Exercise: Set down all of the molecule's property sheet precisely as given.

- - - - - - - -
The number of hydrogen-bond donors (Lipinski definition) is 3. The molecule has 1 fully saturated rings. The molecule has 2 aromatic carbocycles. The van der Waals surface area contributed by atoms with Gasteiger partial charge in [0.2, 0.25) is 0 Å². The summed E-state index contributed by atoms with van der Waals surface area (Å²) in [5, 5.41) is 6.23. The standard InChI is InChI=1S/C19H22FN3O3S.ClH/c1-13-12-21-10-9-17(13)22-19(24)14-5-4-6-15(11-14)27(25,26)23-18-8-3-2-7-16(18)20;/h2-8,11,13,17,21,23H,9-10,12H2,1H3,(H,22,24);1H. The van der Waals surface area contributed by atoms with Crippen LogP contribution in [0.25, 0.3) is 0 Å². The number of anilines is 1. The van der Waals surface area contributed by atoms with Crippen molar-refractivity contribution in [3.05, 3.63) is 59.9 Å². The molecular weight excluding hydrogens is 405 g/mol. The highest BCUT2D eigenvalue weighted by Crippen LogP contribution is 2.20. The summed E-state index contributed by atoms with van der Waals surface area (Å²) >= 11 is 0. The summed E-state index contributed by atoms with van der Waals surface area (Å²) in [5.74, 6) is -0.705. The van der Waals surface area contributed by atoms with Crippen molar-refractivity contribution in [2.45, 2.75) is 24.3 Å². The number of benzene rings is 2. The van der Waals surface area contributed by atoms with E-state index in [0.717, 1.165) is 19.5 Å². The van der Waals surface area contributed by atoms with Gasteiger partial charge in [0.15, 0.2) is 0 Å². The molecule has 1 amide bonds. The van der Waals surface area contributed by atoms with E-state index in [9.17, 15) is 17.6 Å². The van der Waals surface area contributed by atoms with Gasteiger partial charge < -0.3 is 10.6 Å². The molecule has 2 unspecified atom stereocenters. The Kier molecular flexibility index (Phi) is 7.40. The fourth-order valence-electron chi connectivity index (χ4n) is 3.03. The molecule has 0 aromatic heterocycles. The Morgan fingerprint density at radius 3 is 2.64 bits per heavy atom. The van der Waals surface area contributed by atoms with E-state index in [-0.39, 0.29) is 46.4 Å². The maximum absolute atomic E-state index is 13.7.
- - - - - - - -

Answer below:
The number of hydrogen-bond donors (Lipinski definition) is 3. The molecule has 1 fully saturated rings. The molecule has 2 aromatic carbocycles. The van der Waals surface area contributed by atoms with Gasteiger partial charge in [0.2, 0.25) is 0 Å². The summed E-state index contributed by atoms with van der Waals surface area (Å²) in [5, 5.41) is 6.23. The standard InChI is InChI=1S/C19H22FN3O3S.ClH/c1-13-12-21-10-9-17(13)22-19(24)14-5-4-6-15(11-14)27(25,26)23-18-8-3-2-7-16(18)20;/h2-8,11,13,17,21,23H,9-10,12H2,1H3,(H,22,24);1H. The van der Waals surface area contributed by atoms with Crippen LogP contribution in [0.25, 0.3) is 0 Å². The number of anilines is 1. The van der Waals surface area contributed by atoms with Crippen molar-refractivity contribution in [3.05, 3.63) is 59.9 Å². The molecular weight excluding hydrogens is 405 g/mol. The highest BCUT2D eigenvalue weighted by Crippen LogP contribution is 2.20. The summed E-state index contributed by atoms with van der Waals surface area (Å²) >= 11 is 0. The summed E-state index contributed by atoms with van der Waals surface area (Å²) in [5.74, 6) is -0.705. The van der Waals surface area contributed by atoms with Crippen molar-refractivity contribution in [2.45, 2.75) is 24.3 Å². The number of benzene rings is 2. The van der Waals surface area contributed by atoms with E-state index in [0.717, 1.165) is 19.5 Å². The van der Waals surface area contributed by atoms with Gasteiger partial charge in [0.15, 0.2) is 0 Å². The molecule has 1 amide bonds. The van der Waals surface area contributed by atoms with E-state index in [9.17, 15) is 17.6 Å². The van der Waals surface area contributed by atoms with Gasteiger partial charge < -0.3 is 10.6 Å². The molecule has 2 unspecified atom stereocenters. The Kier molecular flexibility index (Phi) is 7.40. The fourth-order valence-electron chi connectivity index (χ4n) is 3.03. The molecule has 0 aromatic heterocycles. The Morgan fingerprint density at radius 3 is 2.64 bits per heavy atom. The van der Waals surface area contributed by atoms with E-state index in [-0.39, 0.29) is 46.4 Å². The maximum absolute atomic E-state index is 13.7.